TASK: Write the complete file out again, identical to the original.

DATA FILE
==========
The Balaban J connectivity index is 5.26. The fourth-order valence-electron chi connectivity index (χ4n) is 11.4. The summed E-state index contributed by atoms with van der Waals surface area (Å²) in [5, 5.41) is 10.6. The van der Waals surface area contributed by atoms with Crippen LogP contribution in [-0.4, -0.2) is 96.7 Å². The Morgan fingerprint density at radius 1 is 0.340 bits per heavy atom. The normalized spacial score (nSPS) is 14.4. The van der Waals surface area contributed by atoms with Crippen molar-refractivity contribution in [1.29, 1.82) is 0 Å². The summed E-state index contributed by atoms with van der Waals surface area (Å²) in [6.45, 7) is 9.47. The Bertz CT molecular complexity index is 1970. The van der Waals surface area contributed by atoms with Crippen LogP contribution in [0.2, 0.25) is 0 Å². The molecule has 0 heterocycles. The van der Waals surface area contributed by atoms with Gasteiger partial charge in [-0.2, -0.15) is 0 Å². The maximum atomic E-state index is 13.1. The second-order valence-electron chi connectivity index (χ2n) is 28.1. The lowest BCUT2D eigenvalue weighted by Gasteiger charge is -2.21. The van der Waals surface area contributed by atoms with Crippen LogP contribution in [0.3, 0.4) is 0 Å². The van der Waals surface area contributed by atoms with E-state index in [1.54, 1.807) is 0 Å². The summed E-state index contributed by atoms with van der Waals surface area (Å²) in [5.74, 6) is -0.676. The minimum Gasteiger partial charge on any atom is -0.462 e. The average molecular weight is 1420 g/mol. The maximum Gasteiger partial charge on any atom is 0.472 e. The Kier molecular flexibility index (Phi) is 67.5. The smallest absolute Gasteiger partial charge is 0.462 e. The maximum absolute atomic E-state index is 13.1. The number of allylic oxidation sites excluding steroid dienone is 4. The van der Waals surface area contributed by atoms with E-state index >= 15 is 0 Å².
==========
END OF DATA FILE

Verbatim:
The Balaban J connectivity index is 5.26. The fourth-order valence-electron chi connectivity index (χ4n) is 11.4. The summed E-state index contributed by atoms with van der Waals surface area (Å²) in [5, 5.41) is 10.6. The van der Waals surface area contributed by atoms with Crippen LogP contribution in [-0.4, -0.2) is 96.7 Å². The Morgan fingerprint density at radius 1 is 0.340 bits per heavy atom. The normalized spacial score (nSPS) is 14.4. The van der Waals surface area contributed by atoms with Crippen molar-refractivity contribution in [1.29, 1.82) is 0 Å². The summed E-state index contributed by atoms with van der Waals surface area (Å²) in [6.45, 7) is 9.47. The Bertz CT molecular complexity index is 1970. The van der Waals surface area contributed by atoms with Crippen LogP contribution in [0.2, 0.25) is 0 Å². The molecule has 0 heterocycles. The van der Waals surface area contributed by atoms with Gasteiger partial charge in [-0.2, -0.15) is 0 Å². The maximum atomic E-state index is 13.1. The second-order valence-electron chi connectivity index (χ2n) is 28.1. The lowest BCUT2D eigenvalue weighted by Gasteiger charge is -2.21. The van der Waals surface area contributed by atoms with Crippen LogP contribution in [0.3, 0.4) is 0 Å². The van der Waals surface area contributed by atoms with E-state index in [1.54, 1.807) is 0 Å². The summed E-state index contributed by atoms with van der Waals surface area (Å²) in [5.74, 6) is -0.676. The minimum Gasteiger partial charge on any atom is -0.462 e. The average molecular weight is 1420 g/mol. The maximum Gasteiger partial charge on any atom is 0.472 e. The Kier molecular flexibility index (Phi) is 67.5. The smallest absolute Gasteiger partial charge is 0.462 e. The maximum absolute atomic E-state index is 13.1. The number of allylic oxidation sites excluding steroid dienone is 4. The van der Waals surface area contributed by atoms with E-state index >= 15 is 0 Å².